January 09, 2011

Animal sources of carbohydrates

Sources of carbohydrates 
Most animal foods, such as meats, poultry, and fish, contain only traces of carbohydrate in the form of glycogen, used for muscle contraction. Eggs also contain mere traces of carbohydrate. Only liver contains an appre­ciable amount, and this is in the form of glycogen. In all animals the liver serves as a temporary storehouse of quickly available fuel for the body, and it may contain from 2% to 6% of glycogen. Another source of glycogen in foods is scallops, which are the muscles of shellfish and contain about 300 of glycogen.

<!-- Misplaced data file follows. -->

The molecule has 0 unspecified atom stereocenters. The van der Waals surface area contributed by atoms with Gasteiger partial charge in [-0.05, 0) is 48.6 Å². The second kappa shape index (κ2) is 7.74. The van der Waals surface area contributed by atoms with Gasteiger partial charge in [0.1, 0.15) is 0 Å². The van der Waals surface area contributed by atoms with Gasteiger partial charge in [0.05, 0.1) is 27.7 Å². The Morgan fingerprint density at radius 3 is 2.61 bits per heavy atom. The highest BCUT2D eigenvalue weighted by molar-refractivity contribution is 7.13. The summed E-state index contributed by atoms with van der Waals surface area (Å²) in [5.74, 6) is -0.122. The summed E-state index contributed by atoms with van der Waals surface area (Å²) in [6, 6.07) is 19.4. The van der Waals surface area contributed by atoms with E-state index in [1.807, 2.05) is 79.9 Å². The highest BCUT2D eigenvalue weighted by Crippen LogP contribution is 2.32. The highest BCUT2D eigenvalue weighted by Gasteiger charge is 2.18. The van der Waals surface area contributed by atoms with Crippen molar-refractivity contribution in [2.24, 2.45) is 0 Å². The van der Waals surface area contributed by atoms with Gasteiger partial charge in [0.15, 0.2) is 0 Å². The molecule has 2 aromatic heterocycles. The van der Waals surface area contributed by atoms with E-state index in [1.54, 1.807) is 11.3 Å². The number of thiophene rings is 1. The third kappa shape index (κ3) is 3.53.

Fresh milk contains about 5% of carbohydrate in the form of lactose, a disaccharide. When consumed in amounts greater than those ordinarily present in milk, some lactose may not be digested. An undigested residue oflacrose in the large intestine has a laxative action which may be desirable in certain instances but in excess causes diarrhea. Lactose is an excellent medium for the growth of certain u set!.! I acid-tolerant bacteria and has been used therapeutically to increase this ty'Pe of bacterial flora in the large in t('stines. Lactose also seems to increase the absorption or utilization of calcium, and often this find­ing is cited as the reason for the efficient utilization of calcium from milk. Sometimes lactose is given as an accompnniment of calcium salts prescribed for persons who have an allergy to milk and must obtain their calcium in another form.

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